Education & Family

A new model for social mobility?

Ben Hopkins with his mother Tracy and sister Alice
Image caption Ben Hopkins is heading for a US university

On the steps of Downing Street, Theresa May pledged to promote social mobility, to make Britain a country that works for everyone.

She pointed out that a white working-class boy is currently less likely than anyone else to go to university, and that the privately educated dominated the "top professions".

Her cabinet has the highest proportion of state-educated ministers since Clement Attlee was prime minister in 1945.

Justine Greening is the first education secretary to have been wholly educated at a comprehensive school.

However, promising social mobility and delivering it are different things, as previous governments have learned.

For decades now, the charity the Sutton Trust has been the standard-bearer for social mobility in Britain, developing schemes to help pupils from less advantaged backgrounds gain access to elite universities, and helping them into the professions.

The trust's chief executive, Lee Elliot Major, said the Brexit vote underlines the need for a broader policy now, as it exposed a divided country.

Many areas which voted Leave are those same areas where opportunities are fewest.

Mr Elliot Major said: "The political vote that we saw was a direct consequence of social immobility."

One of the Sutton Trust's newest schemes, in partnership with the Fulbright Commission, helps teenagers to apply to American universities and win scholarships to pay the fees.

It is very competitive. There are 10 applicants for every place.

Just 61 British students are going to the US on the scheme this year.

Ben Hopkins, aged 18, from the village of Wheaton Aston in Staffordshire, will soon be heading for Bowdoin in Maine, where he has won a scholarship. It is one of the most highly rated liberal arts colleges in the US, with fees of $62,000 (£48,000) a year.

Image copyright Getty Images
Image caption Ben Hopkins worried whether he would fit in at Oxford

Ben does not come from a privileged background. His father is a machinist, his mother a teaching assistant.

Neither went to university. The family live in a modest, though immaculate, home, on the outskirts of the village.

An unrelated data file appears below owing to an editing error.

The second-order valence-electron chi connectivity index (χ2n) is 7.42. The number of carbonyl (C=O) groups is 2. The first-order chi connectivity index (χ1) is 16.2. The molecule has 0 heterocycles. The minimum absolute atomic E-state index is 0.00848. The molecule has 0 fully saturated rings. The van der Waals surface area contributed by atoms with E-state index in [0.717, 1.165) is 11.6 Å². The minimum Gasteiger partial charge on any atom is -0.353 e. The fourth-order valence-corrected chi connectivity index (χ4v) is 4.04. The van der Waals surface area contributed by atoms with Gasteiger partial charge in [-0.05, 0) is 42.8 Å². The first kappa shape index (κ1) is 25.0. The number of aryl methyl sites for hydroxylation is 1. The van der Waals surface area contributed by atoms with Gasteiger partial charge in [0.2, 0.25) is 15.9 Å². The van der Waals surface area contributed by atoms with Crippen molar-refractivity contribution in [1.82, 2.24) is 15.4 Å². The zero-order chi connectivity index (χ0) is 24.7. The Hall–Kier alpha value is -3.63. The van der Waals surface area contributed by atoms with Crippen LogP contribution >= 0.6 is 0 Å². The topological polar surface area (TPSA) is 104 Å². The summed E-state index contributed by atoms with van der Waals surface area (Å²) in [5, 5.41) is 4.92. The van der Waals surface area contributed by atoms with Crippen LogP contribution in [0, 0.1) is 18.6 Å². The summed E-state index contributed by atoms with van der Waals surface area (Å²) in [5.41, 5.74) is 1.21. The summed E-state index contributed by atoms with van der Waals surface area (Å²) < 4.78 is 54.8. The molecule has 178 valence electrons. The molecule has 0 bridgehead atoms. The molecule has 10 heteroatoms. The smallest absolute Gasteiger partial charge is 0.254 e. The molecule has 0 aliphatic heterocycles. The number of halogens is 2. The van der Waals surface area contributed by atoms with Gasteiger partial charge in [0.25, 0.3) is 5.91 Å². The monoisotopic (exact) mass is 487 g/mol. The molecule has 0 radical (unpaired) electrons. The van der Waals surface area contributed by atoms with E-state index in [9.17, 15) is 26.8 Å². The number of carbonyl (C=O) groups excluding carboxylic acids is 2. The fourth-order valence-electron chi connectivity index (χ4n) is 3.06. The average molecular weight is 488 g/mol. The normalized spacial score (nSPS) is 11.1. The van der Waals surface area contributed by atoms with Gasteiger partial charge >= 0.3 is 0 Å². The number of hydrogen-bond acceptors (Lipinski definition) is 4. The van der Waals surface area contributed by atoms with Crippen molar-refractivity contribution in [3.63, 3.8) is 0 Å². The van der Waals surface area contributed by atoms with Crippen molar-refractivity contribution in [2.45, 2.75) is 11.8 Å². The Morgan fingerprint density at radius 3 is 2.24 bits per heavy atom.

South Staffordshire is one of the more affluent parts of the Midlands, with a lower rate of unemployment than the national average.

It is a Conservative area. Nearly 65% voted Leave on 23 June. Those I spoke to cited fears over immigration.

Ben's mother, Tracy, told me he had always been very committed to his schoolwork, and he perseveres until he gets something right: "He's a perfectionist."

She said she wasn't a "tiger mother". Ben had always set his own pace. Both parents are very supportive of their son and proud of his achievement.

Ben told me his teachers had helped him greatly. Some gave up their own free time to give him extra lessons.

He was a pupil at the local comprehensive, Wolgarston High, in the nearby market town of Penkridge. It is rated "good" by Ofsted, and improving. It currently gets some of the best A-level results in South Staffordshire.

Every year, some pupils go to Russell Group universities, and sometimes students go to Oxford or Cambridge.

However, Ben told me that when he visited Oxford he wondered whether he would fit in, as so many students seemed to have gone to private school.

Image caption Headteacher Philip Tapp says there is very little in the local area to inspire and raise aspirations

Adam Simmonds, head of sixth form at Wolgarston High, said others occasionally felt the same, as there is a strong sense of community in this part of South Staffordshire, and some 18-year-olds do not want to leave.

"Sometimes it's a powerful draw, their experiences in this locality, and they don't want to give that up to go to, well any university, actually," he said.

"We've had students with three As at A-level who've decided to stay at home because they like staying at home."

Though Stafford is just over an hour from London by train, Ben had only visited the capital once before he went for the Sutton Trust assessment.

The school headteacher, Philip Tapp, said he was working to arrange more trips for all students. He said there was very little in the local area to inspire and raise aspirations.

So what made Ben such an exception? His family, his teachers and ultimately, himself. No-one told him about the Sutton Trust: he discovered it online.

Adam Simmonds described Ben, outgoing head boy, as an "elder statesman" of the school whom everyone respected and felt they could talk to.

Lee Elliot Major, chief executive of the Sutton Trust, urged the new government to consider how to extend social mobility to help more people.

He said; "We can pick talent and then catapult it into opportunity, as with our US programme where you have amazing young people who are going to the Ivy League and other leading universities.

"But what about those areas that are left behind? What about the children who don't go on those programmes? And I think no-one at the moment has got the answer to that."

The new government is considering reversing the ban on new grammar schools, as a way of promoting social mobility. But that's controversial - many argue it will not work.

David Skelton, of the conservative think tank Renewal, said he thought a more sophisticated and complex approach was needed now. He said: "1950s England should not be our model."

He suggested more streaming in schools could be effective, and he endorsed the comments of the new minister for skills, Robert Halfon, who has said apprenticeships should be more highly valued and more could be done to improve vocational and technical training, such as that provided by university technical colleges.